January 2016. Updated version of MICAM available (see below)
In 2007 I bought a microscope and started with microphotography using my microscope and a web cam. As many programs that were available at low cost were not able to do what I wanted I wrote the program MICAM to assist me with taking photographs.
In 2013 I bought a Canon EOS 600D and fitted that on my microscope. As MICAM was only suitable for USB camera's that use Direct Show to present a live view image to the user, I had to think of a different method to use my Canon camera. This resulted in DIGAM.
DIGAM uses a simple method to grab an image from the camera. The method is so simple, that I think it is applicable to other cameras as well.
The problem for me was that I now had to maintain two programs, so if I came up with a new feature I had to implement it twice. As my spare time is limited I thought of a method of combining MICAM and DIGAM.
Now (January 2016) I can present the combined version: MICAM 2.0
Micam is a program that uses a webcam or dedicated USB Camera like the Tucsen series or other brands or a DSLR like the already mentioned Canon EOS. Probably it will work with any brand of DSLR that offers a way to remotely control the shutter and download the pictures immediately.
I only have experience with the Philips ToUCam 840k, a Tucsen 3 Mp camera, and the Canon EOS 600D. All cameras work well with MICAM.
Many users worldwide already use the previous versions of MICAM, so I think many brands of camera's can be used.
Using a Webcam
I removed the lens of the ToUCam webcam, fitted an adapter on it and in front of the adapter came a IR-UV blocking filter. This way no dust can reach the CCD (I use a Philips ToUCam, because that web cam has a real CCD).
Philips ToUCam 840k webcam with adapter
My microscope is trinocular and the adapter can be connected very easy on top of the microscope with one screw (see picture). I think most people will have some more work to do to connect their web cam to the microscope. There is a lot of software to assist you with that, but I wanted the software to save the picture (or movie) without asking me questions about file-names. Also I did want to record the magnification factor (i.e. the magnification of the objective). I also wanted to measure structures on my photographs. Most software has no possibility to do that.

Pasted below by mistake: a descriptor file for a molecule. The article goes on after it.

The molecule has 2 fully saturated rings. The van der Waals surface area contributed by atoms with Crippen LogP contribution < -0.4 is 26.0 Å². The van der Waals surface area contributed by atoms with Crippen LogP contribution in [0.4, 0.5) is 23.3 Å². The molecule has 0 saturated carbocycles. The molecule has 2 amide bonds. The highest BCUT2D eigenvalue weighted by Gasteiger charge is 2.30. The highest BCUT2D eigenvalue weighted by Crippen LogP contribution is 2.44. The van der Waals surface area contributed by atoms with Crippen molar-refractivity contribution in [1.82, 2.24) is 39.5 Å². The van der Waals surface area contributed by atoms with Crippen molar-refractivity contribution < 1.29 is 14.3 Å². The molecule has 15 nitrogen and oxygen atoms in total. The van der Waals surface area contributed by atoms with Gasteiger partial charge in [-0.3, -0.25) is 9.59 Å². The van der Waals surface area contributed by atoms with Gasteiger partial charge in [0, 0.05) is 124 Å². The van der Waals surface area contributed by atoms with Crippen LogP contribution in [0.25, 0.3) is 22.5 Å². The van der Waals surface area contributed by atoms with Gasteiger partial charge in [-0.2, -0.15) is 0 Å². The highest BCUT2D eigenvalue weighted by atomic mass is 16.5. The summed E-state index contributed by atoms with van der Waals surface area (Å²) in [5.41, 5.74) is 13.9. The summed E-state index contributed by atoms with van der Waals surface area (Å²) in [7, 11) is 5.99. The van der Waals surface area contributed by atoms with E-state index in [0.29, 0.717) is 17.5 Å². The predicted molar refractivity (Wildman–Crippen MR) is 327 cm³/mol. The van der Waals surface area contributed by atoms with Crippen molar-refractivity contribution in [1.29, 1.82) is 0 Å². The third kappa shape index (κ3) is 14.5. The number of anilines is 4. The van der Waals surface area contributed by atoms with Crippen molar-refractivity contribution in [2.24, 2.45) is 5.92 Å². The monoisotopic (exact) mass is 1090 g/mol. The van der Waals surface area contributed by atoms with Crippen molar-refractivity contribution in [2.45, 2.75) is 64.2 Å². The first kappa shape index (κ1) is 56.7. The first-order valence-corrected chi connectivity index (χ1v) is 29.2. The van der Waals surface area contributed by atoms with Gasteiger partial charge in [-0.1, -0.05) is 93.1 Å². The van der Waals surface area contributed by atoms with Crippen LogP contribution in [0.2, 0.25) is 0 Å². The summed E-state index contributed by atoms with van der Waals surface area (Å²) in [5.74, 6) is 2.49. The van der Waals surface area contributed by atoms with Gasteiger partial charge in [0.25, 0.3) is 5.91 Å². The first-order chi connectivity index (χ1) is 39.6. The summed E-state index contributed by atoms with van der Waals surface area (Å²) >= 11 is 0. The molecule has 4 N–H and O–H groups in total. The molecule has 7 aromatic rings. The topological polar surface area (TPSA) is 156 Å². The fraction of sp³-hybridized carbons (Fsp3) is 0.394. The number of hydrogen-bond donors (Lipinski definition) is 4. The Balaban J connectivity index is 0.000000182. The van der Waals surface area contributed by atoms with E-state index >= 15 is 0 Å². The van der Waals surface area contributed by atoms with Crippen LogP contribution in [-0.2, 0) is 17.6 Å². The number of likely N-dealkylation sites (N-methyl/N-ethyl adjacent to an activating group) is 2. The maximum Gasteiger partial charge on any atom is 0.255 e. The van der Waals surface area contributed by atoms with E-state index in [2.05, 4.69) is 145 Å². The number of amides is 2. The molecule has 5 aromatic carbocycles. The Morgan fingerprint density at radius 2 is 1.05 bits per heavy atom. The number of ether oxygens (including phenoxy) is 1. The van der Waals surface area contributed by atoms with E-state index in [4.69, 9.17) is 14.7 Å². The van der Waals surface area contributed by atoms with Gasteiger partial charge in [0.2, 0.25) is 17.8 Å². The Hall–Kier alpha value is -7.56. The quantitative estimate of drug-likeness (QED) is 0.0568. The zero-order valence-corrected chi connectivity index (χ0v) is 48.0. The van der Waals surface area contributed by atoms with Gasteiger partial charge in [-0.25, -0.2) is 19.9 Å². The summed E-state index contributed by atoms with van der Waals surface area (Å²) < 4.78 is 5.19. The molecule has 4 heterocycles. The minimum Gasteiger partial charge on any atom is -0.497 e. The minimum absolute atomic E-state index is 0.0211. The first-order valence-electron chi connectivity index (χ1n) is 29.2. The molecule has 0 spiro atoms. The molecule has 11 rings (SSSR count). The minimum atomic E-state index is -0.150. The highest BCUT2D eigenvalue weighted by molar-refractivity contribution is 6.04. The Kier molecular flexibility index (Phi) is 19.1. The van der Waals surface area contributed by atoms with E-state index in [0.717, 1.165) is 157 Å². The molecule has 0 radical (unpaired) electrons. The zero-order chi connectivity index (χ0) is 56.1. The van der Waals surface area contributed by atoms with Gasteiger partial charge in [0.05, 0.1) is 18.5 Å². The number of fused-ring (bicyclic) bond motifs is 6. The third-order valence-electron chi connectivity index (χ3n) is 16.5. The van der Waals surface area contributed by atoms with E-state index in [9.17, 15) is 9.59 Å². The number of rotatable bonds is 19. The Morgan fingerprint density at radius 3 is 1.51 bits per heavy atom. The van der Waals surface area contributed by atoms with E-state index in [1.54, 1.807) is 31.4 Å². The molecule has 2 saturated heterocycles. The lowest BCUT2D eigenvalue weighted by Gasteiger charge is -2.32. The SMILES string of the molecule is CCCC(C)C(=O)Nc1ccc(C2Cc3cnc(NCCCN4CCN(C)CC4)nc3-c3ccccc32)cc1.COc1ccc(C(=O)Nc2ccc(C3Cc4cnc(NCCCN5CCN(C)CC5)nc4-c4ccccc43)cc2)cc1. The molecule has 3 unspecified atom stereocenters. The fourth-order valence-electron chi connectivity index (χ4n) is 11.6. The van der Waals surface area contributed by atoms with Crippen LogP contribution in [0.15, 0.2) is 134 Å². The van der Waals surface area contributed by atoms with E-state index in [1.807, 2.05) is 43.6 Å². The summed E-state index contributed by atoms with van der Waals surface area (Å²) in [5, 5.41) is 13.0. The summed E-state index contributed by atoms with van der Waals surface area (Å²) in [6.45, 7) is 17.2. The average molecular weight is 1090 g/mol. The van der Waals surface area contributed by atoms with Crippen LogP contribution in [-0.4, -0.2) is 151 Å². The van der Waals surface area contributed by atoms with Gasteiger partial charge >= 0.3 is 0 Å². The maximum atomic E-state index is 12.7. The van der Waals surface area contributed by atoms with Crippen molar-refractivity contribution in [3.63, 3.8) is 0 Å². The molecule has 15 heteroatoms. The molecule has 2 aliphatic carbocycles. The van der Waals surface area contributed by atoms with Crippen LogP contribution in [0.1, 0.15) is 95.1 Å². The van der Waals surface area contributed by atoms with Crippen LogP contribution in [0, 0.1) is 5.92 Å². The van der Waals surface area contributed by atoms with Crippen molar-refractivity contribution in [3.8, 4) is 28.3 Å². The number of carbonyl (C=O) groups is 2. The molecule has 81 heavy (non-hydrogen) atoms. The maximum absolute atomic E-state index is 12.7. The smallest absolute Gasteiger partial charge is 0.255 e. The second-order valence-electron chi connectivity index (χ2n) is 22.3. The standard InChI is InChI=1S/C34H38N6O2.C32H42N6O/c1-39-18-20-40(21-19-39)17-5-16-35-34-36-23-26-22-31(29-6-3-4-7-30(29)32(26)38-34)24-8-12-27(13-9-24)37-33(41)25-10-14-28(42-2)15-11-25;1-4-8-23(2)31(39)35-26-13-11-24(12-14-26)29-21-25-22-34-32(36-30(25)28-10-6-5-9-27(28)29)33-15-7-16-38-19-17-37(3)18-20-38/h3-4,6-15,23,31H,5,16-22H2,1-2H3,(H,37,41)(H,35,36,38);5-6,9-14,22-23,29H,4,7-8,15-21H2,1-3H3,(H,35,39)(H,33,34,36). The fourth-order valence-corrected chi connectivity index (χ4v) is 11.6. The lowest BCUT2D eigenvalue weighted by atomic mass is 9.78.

So I developed my own program that does what I want to do with my webcam and microscope.
I also have a Tucsen 3Mp camera that I use without a relay lens.
The Tucsen 3 Mp camera
Due to the fact that there is no additional optics between the microscope objective and the sensor only a small part of the total image is displayed on the sensor. This can be a drawback when you want to make a photograph of an object that fills the whole visible area. But for small object I get very sharp pictures this way.
Note: Normally you need a compensating eyepiece for many objectives to avoid coloured artefacts around the objects. As those artefacts are less obvious at the centre of the images the small field of view makes those artefacts less visible.
Using a DSLR
Many people use DSLR cameras on the microscope, so I also gave it a try with the Canon EOS 600D. I bought this camera because the Live View software comes for free with this camera.
The first hurdle I had to take is finding the right eyepiece to have the largest field of view without distortion or chromatic aberration around the edges of the objects. Fortunately I had I box with some old eyepieces and it proofed that an old K7x created a wonderful image. This eyepiece also has the option to move the eye-lens by means of a coarse thread. This was originally intended to focus a reticule in the eyepiece. In my case it enabled me to get increase the field of view by lifting the eye-lens about 1 cm.
Now I have the largest possible field of view and no chromatic aberration.
The Canon EOS 600D on my microscope
It would be nice if it was possible to open the image immediately in MICAM. So I tried to find a method to realize that. I stumbled upon a lot of problems, so finally I decided to do it in a different way: Let the Live View software store the image in a certain directory and then let my program detect the arrival of the image in that directory. Open the image in MICAM and be ready to perform my measurements, do some cropping and save the result with a specific name.
This way it would be possible for users of other brands of cameras to use the program as well. I hope that this is indeed possible, because I have no way to check this.
As I am a heavy microscope user I need a lot of functionality that can be accessed easily:
Below a few examples of the use of MICAM V2
DIGAM in use, just after grabbing an image of Micrasterias truncata
The result after some cropping and inserting labels
Using the advanced option to measure the curvature of a Closterium
This software is called: MICAM (stands for: Microscope Image Capture And Measurement)
The use of MICAM is free, but....
Older version of DIGAM:
DIGAM (version 1.0)